The Delta Air Lines automated voice asks me if I want to check arrivals or departures, make a reservation or manage my frequent flier account.
"Reservations," I say.
_ Attention, Business Travelers _ E-mail Keith L. Alexander about your experiences, good and bad, at firstname.lastname@example.org or write to him at The Washington Post, 1150 15th St. NW, Washington, D.C. 20071. Please include your name, address, and day and evening telephone numbers.
I think you said you wanted reservations? Is that right?
While we're waiting I can take some of your information to save time at the other end.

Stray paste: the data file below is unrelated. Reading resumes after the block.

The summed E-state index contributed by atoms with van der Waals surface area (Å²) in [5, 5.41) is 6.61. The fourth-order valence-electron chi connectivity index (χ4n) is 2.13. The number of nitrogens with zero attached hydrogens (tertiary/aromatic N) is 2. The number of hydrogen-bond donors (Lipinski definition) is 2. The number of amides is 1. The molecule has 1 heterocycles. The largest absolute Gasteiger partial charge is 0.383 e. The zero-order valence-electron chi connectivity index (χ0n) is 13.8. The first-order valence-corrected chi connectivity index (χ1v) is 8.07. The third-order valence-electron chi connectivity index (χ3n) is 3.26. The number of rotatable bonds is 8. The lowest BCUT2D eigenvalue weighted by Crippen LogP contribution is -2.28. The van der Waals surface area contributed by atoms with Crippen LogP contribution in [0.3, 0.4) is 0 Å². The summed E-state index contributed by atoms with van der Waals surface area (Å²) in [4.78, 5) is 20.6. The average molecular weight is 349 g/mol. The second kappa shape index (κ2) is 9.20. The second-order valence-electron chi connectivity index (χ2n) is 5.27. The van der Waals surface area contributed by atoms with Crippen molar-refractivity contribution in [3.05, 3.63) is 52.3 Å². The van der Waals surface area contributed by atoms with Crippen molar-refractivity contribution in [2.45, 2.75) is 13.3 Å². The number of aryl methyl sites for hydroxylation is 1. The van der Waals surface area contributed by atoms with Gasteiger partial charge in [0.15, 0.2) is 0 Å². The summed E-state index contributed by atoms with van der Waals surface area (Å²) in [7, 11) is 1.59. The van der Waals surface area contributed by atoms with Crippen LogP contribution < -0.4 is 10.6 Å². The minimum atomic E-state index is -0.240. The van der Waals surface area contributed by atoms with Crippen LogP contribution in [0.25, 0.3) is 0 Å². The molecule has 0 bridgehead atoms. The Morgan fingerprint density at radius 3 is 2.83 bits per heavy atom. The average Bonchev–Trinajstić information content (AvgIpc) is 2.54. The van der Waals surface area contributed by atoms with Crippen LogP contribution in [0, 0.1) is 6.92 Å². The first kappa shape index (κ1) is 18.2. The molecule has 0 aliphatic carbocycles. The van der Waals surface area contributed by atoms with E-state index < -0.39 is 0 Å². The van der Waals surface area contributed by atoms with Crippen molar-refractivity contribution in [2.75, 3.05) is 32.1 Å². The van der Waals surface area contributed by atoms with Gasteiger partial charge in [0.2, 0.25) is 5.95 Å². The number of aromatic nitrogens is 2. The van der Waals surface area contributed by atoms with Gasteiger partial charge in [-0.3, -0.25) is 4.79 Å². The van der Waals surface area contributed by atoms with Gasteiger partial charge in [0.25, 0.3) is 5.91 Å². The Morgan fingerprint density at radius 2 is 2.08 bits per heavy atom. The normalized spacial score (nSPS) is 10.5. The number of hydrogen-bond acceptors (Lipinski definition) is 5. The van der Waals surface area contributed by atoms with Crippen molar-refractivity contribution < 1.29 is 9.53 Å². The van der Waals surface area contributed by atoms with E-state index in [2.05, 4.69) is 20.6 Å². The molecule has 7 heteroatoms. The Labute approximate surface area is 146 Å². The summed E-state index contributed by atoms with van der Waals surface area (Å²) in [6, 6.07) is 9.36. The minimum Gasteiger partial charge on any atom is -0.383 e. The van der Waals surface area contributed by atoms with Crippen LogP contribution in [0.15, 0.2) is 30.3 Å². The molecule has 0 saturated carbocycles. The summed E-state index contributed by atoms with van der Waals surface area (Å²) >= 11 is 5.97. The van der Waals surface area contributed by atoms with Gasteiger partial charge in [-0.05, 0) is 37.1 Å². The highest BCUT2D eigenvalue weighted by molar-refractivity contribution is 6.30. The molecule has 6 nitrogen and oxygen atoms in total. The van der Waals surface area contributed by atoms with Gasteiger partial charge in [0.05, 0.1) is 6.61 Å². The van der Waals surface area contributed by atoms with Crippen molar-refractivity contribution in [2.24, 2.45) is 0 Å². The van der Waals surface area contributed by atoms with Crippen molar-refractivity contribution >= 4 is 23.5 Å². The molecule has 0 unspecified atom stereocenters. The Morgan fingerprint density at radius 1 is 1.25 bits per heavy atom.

And with that promise, I was sentenced to seven minutes of what many frequent fliers call automated-voice hell. Many airlines are cutting the number of reservation agents and adding voice recognition systems to save money. In December, Delta tweaked its automated system by removing the option of striking numbers on the key pad and allowing callers only to speak their travel plans.
Do you already have a ticket or reservation? Please say yes or no.
I sigh, then say: "No."
I'm sorry, but I didn't understand that. Do you already have a ticket?
The sighing must have confused the system. "No," I say sternly.